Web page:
A day in the Life of an FY1 - The Chronicles of a Foundation Year 1 Doctor
I want to first clarify that actually no day
is ever the same. When you think you’re going to have a quiet day, you’ll
have a crazy one. The days you go in thinking it will be manic, often turn
The three cardinal rules of any working day:
say the ‘Q’ word! Eg. In a sentence, it would be: ‘it’s a quiet
day isn’t it!’ Just don’t do it! The Gods of misfortune are listening…
turn up un-caffeinated. You don’t know when you’ll get your coffee break.
lunch as close to lunchtime as possible. Again. See above for why.
My day as an F1 typically started at 8 am
and finished at 5pm. There are exceptions of course, but barring
on-call shifts and crazy days, that was the regular pattern. Luckily for me, I
had a short commute of 1 minute from my room to the wards and so I would
regularly wake up and turn up (as it were.)
The most important tasks of the morning (in that
order) were as follows:
Greet and know the senior nurse in charge of the ward for the day.
the Early Warning Score (aka NEWS) for all the patients and check
to see if there are any acutely unwell patients known as ‘sickies’. These need attention first and if sick but stable, need to be seen by a
senior medical colleague sooner rather than later.
the board/ screen or wherever it is written on the ward for any new
patients overnight – typically these need a detailed look through notes
and the consultant will normally see them on their ward round so as
juniors we need to be aware of them!
THE HANDOVER LIST. Now. For those of you have never been on a ward or somehow have been on one but have missed seeing this lifeline of a sheet,
the handover sheet is a junior doctor’s most prized possession of the day.
On this list are the names, identification numbers, problem list, current management and any other specific detail relevant of every single patient on the ward. On this list is where the new jobs generated from the ward round go. This is the list you will refer to when you need to quickly remind yourself of a patient. If you find yourself in possession of one that doesn’t belong to you, either discard of it or find its rightful owner.
And never never never leave it hanging around where non- medical people can get to it. Right, rant over!
the notes of all the old patients.
Now by the time you’ve done all the above, it
probably feels like the end of the day (LOL) But in reality, this only takes
about 30-50 minutes to do. And you normally have a team of juniors to help with
all of it.
It’s around 9 am and it’s time to
start seeing patients. Most wards have dedicated days for consultant rounds and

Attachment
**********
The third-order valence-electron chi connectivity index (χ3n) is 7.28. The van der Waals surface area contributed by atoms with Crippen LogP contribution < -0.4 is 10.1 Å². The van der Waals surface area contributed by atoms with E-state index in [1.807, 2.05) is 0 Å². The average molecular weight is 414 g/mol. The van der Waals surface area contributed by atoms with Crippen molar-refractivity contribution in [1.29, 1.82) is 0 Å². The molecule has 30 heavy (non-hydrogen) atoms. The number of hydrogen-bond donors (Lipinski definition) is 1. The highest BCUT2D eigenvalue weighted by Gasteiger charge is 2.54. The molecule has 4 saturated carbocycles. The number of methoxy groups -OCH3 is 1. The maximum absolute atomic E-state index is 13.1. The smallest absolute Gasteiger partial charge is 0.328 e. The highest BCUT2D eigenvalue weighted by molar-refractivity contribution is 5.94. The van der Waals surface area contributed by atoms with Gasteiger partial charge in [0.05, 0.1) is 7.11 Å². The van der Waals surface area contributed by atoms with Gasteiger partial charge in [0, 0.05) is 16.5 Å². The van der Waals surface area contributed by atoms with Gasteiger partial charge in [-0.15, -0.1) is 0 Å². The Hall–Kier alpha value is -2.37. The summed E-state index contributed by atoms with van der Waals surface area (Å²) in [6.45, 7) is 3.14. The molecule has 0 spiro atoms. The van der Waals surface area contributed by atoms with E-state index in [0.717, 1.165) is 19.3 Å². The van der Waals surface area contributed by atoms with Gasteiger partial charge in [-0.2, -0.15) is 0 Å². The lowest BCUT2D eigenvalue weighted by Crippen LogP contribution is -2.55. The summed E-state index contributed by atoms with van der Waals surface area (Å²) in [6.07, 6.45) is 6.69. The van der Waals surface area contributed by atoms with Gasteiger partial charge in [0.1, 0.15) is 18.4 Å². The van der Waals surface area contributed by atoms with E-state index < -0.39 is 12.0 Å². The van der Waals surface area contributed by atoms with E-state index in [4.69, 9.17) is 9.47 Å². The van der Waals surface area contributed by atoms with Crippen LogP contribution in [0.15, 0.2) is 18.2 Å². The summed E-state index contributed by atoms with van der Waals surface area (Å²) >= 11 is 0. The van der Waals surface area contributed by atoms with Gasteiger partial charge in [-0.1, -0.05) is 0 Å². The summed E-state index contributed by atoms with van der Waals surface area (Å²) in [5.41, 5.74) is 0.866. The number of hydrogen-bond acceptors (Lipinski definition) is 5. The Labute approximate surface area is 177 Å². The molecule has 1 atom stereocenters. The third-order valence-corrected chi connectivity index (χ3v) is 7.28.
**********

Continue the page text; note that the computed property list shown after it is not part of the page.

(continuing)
junior-led rounds. This was great because the consultant was always there to
help out with difficult or complex patients and the sickies as well as the new, but you also got a go at doing your own ward rounds. The advantage of this was
that you saw a patient’s journey from beginning to end and started making your
own management plans.
Either way, every patient on the ward gets seen by
a doctor every day.
At some point, either in the morning before the ward round
or ½ way through it, we will have a multi-disciplinary meeting. This is where
every morning, the nurses, doctors, discharge coordinators, therapists and
anyone else relevant discusses each of the patients on the ward. The purpose of
this being to see why they are still in the hospital and what the barriers to
By the time the ward round finishes it is around 12
It’s time for lunch! But here is what I always do
in with the rest of my team and go through the patients and the jobs we
generated during the ward round
any urgent bloods/ ordering scans/ calls – basically anything that will
delay patient care and potentially cause harm needs to be done first!
results that are back. Often blood tests are taken by the phlebotomists in the
morning would be back in the afternoon so I always would check them.
Happy that the ward is okay, the team would go for
lunch around 1 pm
On a less busy day, lunch would end around 2pm. Earlier, if we knew the ward was busy. Typically during lunch, there would be
teaching and seminars we could attend or else just chill in the mess or
hospital canteen with the doctors from other wards.
The afternoon would then be spent basically doing
the jobs from the morning. This would include things like:
a patient again who was unwell earlier.
conversations with family members.
results and scans that you asked for in the morning.
other specialists for input for your patient.
discharge letters and medication summaries for patients likely to be discharged.
This would normally take me right up to home time
at 5 pm, but I did always manage to squeeze in a small coffee break- even
if it was for two minutes whilst I chatted to a nurse about a patient.
Before I leave I would always make sure to:
in with the team again and help out with any tasks they might not have
gotten to yet.
the list! (so It’s accurate for tomorrow morning.)
sure that any urgent jobs that haven’t been done, get passed onto the
on-call team to do.
And that pretty much is a standard day!
What’s an average day like for you?
Remarxs is a powerful academic collaboration platform - to find out what we do, and join our network, click here
Subscribe to Vitasta's blogs below